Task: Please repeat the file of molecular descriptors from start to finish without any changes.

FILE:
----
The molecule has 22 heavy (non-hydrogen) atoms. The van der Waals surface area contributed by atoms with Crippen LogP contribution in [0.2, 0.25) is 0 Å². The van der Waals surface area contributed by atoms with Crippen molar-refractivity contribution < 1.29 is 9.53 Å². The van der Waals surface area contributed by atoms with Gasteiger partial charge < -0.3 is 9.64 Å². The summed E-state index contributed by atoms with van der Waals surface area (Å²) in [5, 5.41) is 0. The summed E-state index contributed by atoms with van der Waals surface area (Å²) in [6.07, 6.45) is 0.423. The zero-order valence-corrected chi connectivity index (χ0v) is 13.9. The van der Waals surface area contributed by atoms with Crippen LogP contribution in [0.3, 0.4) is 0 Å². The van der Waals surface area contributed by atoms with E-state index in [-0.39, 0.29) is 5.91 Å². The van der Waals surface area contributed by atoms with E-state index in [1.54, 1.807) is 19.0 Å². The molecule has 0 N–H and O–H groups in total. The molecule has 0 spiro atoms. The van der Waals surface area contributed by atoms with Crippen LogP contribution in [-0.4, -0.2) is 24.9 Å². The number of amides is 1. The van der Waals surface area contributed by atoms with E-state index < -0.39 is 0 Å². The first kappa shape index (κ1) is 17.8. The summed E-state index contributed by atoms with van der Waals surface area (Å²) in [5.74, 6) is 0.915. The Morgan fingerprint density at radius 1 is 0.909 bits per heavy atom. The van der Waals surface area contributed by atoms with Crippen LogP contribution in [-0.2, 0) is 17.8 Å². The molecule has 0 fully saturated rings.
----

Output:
The molecule has 22 heavy (non-hydrogen) atoms. The van der Waals surface area contributed by atoms with Crippen LogP contribution in [0.2, 0.25) is 0 Å². The van der Waals surface area contributed by atoms with Crippen molar-refractivity contribution < 1.29 is 9.53 Å². The van der Waals surface area contributed by atoms with Gasteiger partial charge < -0.3 is 9.64 Å². The summed E-state index contributed by atoms with van der Waals surface area (Å²) in [5, 5.41) is 0. The summed E-state index contributed by atoms with van der Waals surface area (Å²) in [6.07, 6.45) is 0.423. The zero-order valence-corrected chi connectivity index (χ0v) is 13.9. The van der Waals surface area contributed by atoms with Crippen LogP contribution in [0.3, 0.4) is 0 Å². The van der Waals surface area contributed by atoms with E-state index in [-0.39, 0.29) is 5.91 Å². The van der Waals surface area contributed by atoms with E-state index in [1.54, 1.807) is 19.0 Å². The molecule has 0 N–H and O–H groups in total. The molecule has 0 spiro atoms. The van der Waals surface area contributed by atoms with Crippen LogP contribution in [-0.4, -0.2) is 24.9 Å². The number of amides is 1. The van der Waals surface area contributed by atoms with E-state index < -0.39 is 0 Å². The first kappa shape index (κ1) is 17.8. The summed E-state index contributed by atoms with van der Waals surface area (Å²) in [5.74, 6) is 0.915. The Morgan fingerprint density at radius 1 is 0.909 bits per heavy atom. The van der Waals surface area contributed by atoms with Crippen LogP contribution in [-0.2, 0) is 17.8 Å². The molecule has 0 fully saturated rings.